2021 SCC Vol. 1 Part 5

SCC Issue dated February 7th, 2021 (Vol. 1 Part 5)

Read the Prashant Bhushan Contempt judgment methodically analysed by our Editors, where the Supreme Court elaborately discussed the caution, care, ambit and scope of criminal contempt jurisdiction. The Court also ruled on the maintainability of criminal contempt proceedings initiated suo motu by the Supreme Court under Article 129 of the Constitution, without consent of the Attorney General for India [(2021) 1 SCC 745]

Short notes: 8

Advocates who appeared in this case: Dushyant Dave and Sajan Poovayya, Senior Advocates.

Contempt of Court — Criminal Contempt — Exercise of contempt jurisdiction — Caution, care, ambit and scope: Contempt jurisdiction is a special jurisdiction, which has to be exercised sparingly and with caution. There must be balancing of contempt jurisdiction, with right to offer healthy and constructive criticism, which is fair in spirit must be left unimpaired in the interest of the institution of the judiciary itself. Principles explained regarding caution, care, ambit and scope of contempt jurisdiction. [Prashant Bhushan, In re (Contempt Matter), (2021) 1 SCC 745]

Criminal Law — Criminal Procedure Code, 1973 — S. 439 — Interim Bail: In this case, there were allegations of abetment of suicide against the appellant-accused. Conditional interim bail was granted and it was held that the High Court was in error in rejecting applications for grant of interim bail in this case. Direction was given to appellants to cooperate in investigation and that they shall not make any attempt to interfere with ongoing investigation or with witnesses. [Arnab Manoranjan Goswami v. State of Maharashtra, (2021) 1 SCC 802]

Criminal Procedure Code, 1973 — S. 320 — Amicable settlement/compromise between parties — Relevance of, to reduce quantum of sentence of convicts even in serious non-compoundable offences: Unequivocal language of S. 320(9) explicitly prohibits any compounding except as permitted under S. 320. Notwithstanding thereto, fact of amicable settlement/compromise between parties can be a relevant factor for purpose of reduction in quantum of sentence of convicts even in serious non-compoundable offences. [Murali v. State, (2021) 1 SCC 726]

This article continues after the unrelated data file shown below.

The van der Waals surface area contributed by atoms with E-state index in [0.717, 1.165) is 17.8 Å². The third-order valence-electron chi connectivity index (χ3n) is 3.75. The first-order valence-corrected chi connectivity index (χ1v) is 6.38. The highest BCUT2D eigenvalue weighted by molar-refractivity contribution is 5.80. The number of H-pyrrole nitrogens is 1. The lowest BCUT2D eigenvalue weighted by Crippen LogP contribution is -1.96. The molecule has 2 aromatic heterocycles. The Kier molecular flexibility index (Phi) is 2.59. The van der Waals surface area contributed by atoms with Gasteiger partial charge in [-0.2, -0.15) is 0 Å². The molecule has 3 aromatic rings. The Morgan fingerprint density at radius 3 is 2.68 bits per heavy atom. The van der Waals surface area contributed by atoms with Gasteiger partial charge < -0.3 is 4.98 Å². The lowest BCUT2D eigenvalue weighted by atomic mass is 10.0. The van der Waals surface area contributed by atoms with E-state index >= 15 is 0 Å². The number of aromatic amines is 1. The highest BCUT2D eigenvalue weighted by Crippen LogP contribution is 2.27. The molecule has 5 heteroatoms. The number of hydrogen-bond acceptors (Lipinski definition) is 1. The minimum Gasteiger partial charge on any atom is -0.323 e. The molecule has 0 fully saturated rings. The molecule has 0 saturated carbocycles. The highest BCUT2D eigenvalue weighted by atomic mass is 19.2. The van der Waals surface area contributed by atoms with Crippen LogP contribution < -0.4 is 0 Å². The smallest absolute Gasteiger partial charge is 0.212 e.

Criminal Procedure Code, 1973 — S. 438: Anticipatory bail in triple talaq case: Anticipatory bail can be granted to a person apprehending arrest under the Muslim Women Act, 2019 subject to conditions that: competent court must hear married Muslim woman upon whom the triple talaq is pronounced, and all the requirements specified in S. 7(c) of the 2019 Act are satisfied. S. 438 CrPC is not superseded by S. 7(c) of the Muslim Women (Protection of Rights on Marriage) Act, 2019. Scope and manner of operation of non obstante clause under S. 7 of the 2019 Act, explained. [Rahna Jalal v. State of Kerala, (2021) 1 SCC 733]

Government Contracts and Tenders — Formation of Government Contract — Blacklisting/Debarment of contractor: Form and content of show-cause notice is important. There is mandatory requirement to mention that action of blacklisting is proposed; or it should be possible to draw clear inference to this effect from notice. [Vetindia Pharmaceuticals Ltd. v. State of U.P., (2021) 1 SCC 804]

Penal Code, 1860 — Ss. 302 or 304 Pt. II and 376 — Liability of accused — Absence of intention of killing — Effect of: In this case, offence was committed by a young person against the victim, a young girl of 16 yrs. While committing sexual assault on the victim and during the course of intercourse, accused with all his strength put both of his hands on neck of the victim, who was suffering from motions and vomiting, and by such act she suffered suffocation and died. Considering manner of occurrence, the accused held to have no intention for causing the death of the deceased after intercourse on her. Resultantly, considering factual and legal position, the High Court while maintaining conviction under S. 376 held to have rightly converted conviction under S. 302 into one under S. 304 Pt. II and, thus, sentencing accused to ten years’ rigorous imprisonment. [State of A.P. v. T. Prasanna Kumar, (2021) 1 SCC 720]

Penal Code, 1860 — Ss. 302, 363, 366 and 376(2)(f) — Death sentence: This case of child rape and murder was based on circumstantial evidence and the appellant became the victim of his own past. Considering these factors, death sentence converted to sentence of total 25 yrs of imprisonment. [Dileep Bankar v. State of M.P., (2021) 1 SCC 718]

Wildlife (Protection) Act, 1972 — Schs. I to IV and Ss. 39(1)(a), 49-A, 51, 2 and 9 — Offence of capture or possession of wildlife species listed in Schs. I to IV — When made out: Capture or possession of species belonging to genus to which species specified in Schedules to Wildlife Act belongs or a related or infra species, but not being the very species specified in the Schedules to the Wildlife Act is not enough to constitute offence under the Wildlife Act. [Titty v. Range Forest Officer, (2021) 1 SCC 812]


  • Kavidas v. Varsha, Criminal Revision Application No. 09/2021, 18-03-2021
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